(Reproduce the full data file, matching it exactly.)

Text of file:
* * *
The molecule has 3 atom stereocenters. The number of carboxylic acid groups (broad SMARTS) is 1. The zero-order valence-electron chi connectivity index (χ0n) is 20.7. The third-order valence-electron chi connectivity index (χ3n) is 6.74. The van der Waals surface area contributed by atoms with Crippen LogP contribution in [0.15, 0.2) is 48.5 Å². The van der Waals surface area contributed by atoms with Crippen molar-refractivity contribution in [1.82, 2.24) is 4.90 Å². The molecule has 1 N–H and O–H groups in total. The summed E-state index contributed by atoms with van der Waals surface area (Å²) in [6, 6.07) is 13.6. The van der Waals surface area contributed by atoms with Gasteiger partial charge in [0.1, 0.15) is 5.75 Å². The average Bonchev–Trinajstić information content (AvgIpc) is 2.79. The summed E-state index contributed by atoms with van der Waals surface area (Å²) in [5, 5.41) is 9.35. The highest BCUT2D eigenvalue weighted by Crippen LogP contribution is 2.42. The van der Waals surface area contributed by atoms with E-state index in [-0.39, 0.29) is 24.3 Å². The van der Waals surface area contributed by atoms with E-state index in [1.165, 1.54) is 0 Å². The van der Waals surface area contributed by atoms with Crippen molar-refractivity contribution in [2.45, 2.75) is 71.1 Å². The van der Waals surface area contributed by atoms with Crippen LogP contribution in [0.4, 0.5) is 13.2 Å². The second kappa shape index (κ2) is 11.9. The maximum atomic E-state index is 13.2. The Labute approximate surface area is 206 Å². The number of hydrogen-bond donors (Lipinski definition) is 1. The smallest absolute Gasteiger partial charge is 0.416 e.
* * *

The molecule has 3 atom stereocenters. The number of carboxylic acid groups (broad SMARTS) is 1. The zero-order valence-electron chi connectivity index (χ0n) is 20.7. The third-order valence-electron chi connectivity index (χ3n) is 6.74. The van der Waals surface area contributed by atoms with Crippen LogP contribution in [0.15, 0.2) is 48.5 Å². The van der Waals surface area contributed by atoms with Crippen molar-refractivity contribution in [1.82, 2.24) is 4.90 Å². The molecule has 1 N–H and O–H groups in total. The summed E-state index contributed by atoms with van der Waals surface area (Å²) in [6, 6.07) is 13.6. The van der Waals surface area contributed by atoms with Gasteiger partial charge in [0.1, 0.15) is 5.75 Å². The average Bonchev–Trinajstić information content (AvgIpc) is 2.79. The summed E-state index contributed by atoms with van der Waals surface area (Å²) in [5, 5.41) is 9.35. The highest BCUT2D eigenvalue weighted by Crippen LogP contribution is 2.42. The van der Waals surface area contributed by atoms with E-state index in [-0.39, 0.29) is 24.3 Å². The van der Waals surface area contributed by atoms with E-state index in [1.165, 1.54) is 0 Å². The van der Waals surface area contributed by atoms with Crippen molar-refractivity contribution in [2.45, 2.75) is 71.1 Å². The van der Waals surface area contributed by atoms with Crippen LogP contribution in [0.4, 0.5) is 13.2 Å². The second kappa shape index (κ2) is 11.9. The maximum atomic E-state index is 13.2. The Labute approximate surface area is 206 Å². The number of hydrogen-bond donors (Lipinski definition) is 1. The smallest absolute Gasteiger partial charge is 0.416 e.